When is the best time to get married to get great lighting for photographs?

“The most flattering light will almost always be the time that you would set aside for your couple’s portrait session (typically after the ceremony but before the reception). Photographers work according to what is known as ‘the golden hour’, which falls in the hour and a half before the sun sets (google the precise sunset time on your wedding day),” explains Claire. “When you’re planning what time your ceremony will start, consider when you’d like to be doing your couple’s shoot and work backwards from this, remembering to allow adequate time for the ceremony itself, greeting your guests, and family photos in between. It’s usually safe to say that ceremonies should start no later than 3pm in winter and 5pm in the height of summer.”

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Claire answers some of your wedding-day photography dilemmas 

Help! I’ve got family members with partners who may not be around in years to come. How do I handle this when it comes to family photos?

“Being proactive when it comes to family photographs is going to be your best bet,” advises Claire. “Draw up a list of each family shot you would like taken, along with the name of every person who is to be included in the shots. Then give this list to your photographer and your MC or chief bridesmaid (whoever you trust to help you manage things). That way, on the day you can remove yourself from any responsibility of who was included or not, and have your MC or bridesmaid call out the people needed shot by shot. The workflow will improve for your photographer, you’ll get the family shots you want and no one will able to point the blame at you if they’re excluded.”

How necessary is an engagement shoot?

“Apart from it being a lovely way to spend time getting to know your photographer better, most couples find themselves amazed at their own ability to look fantastic in photographs taken by a professional! Shy individuals never think they could look like the people they see on wedding blogs, but after being photographed properly and seeing the results of an engagement shoot, many people are a lot more confident in handing over their insecurities and trusting their photographer on the big day!” Plus, an engagement shoot helps you iron out any kinks (like which angles you love and which ones to avoid).

My man always looks awkward and nervous in photos – how can I make him relax for our pictures?

“Many couples are nervous about having their picture taken, and one of the big benefits of having a professional photographer is that they will be prepared for this; it’s part of a good photographer’s job to make you feel comfortable in front of the lens. The best thing you can do is follow your photographer’s instructions, even if they seem bizarre at the time. They will guide you both in how to come across as your most relaxed and comfortable selves,” advises Claire. This is also why meeting your photographer in person before booking is important: the better you get on with your photographer, the more relaxed you and your man will be when she’s snapping away.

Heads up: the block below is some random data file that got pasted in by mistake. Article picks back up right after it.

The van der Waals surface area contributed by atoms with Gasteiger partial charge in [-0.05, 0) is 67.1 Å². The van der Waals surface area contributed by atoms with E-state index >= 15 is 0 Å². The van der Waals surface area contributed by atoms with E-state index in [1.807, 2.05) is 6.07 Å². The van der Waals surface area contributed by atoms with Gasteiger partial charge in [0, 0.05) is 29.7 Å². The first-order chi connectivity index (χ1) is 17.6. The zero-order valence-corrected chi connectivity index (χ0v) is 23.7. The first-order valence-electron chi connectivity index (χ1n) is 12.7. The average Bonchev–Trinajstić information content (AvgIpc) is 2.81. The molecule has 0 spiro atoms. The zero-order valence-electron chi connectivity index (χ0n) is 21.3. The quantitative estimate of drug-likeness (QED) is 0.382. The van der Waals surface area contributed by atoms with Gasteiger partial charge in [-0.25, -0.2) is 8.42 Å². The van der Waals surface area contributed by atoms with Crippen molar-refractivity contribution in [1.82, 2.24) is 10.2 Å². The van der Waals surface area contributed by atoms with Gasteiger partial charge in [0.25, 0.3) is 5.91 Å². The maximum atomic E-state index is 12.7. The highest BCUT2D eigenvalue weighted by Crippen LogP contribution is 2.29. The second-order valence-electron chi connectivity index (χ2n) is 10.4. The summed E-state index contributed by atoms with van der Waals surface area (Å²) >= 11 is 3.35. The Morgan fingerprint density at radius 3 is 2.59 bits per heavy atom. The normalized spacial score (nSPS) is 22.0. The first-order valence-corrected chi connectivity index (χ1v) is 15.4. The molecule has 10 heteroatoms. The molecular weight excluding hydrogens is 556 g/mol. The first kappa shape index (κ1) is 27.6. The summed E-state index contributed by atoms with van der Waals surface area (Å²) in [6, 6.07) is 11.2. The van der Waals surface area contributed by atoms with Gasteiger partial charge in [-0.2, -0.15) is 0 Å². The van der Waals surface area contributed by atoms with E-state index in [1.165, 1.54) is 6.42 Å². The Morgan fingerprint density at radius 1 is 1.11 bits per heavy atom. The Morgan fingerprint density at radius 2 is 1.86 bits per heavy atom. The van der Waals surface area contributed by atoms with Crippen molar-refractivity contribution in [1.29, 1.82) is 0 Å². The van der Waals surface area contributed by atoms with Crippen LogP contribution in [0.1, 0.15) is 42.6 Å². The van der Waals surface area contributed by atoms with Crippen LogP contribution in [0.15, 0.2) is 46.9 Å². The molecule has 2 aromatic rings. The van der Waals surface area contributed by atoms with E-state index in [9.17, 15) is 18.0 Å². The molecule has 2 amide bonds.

Any suggestions for great wedding photos on a tight budget?

“An experienced photographer can make any wedding, expensive or not, look good. A less experienced photographer has the potential to make even the most expensive wedding look like it was photographed using a cell phone. So if you need to cut back, photography is not the place to do it. In 20 years’ time, you probably won’t care if the flowers were imported or picked in your backyard, if the guests had a gift at their place setting or if the cake was designer or homemade. What you will remember is if your photographs are a beautiful reminder of one of the most important days of your life. So don’t cheat yourself out of this keepsake by hiring an inexperienced photographer who won’t do your special day justice.”

How did you choose your wedding photographer? Tweet us at @GLAMOUR_sa with #GLAMWedding to share!

Sarah Browning, 24, is the managing editor of GLAMOUR. She moved to SA from London three years ago and lives in Cape Town. In this #GLAMWedding Wedding Blog, Sarah’s sharing her wedding-planning journey with you. Join the conversation! Tweet your thoughts to Sarah via @GLAMOUR_sa using #GLAMWeddingTo view more weddings photographed by Claire Nicola King, visit clairenicola.com.

Follow Sarah on Twitter: @sarahmbrowning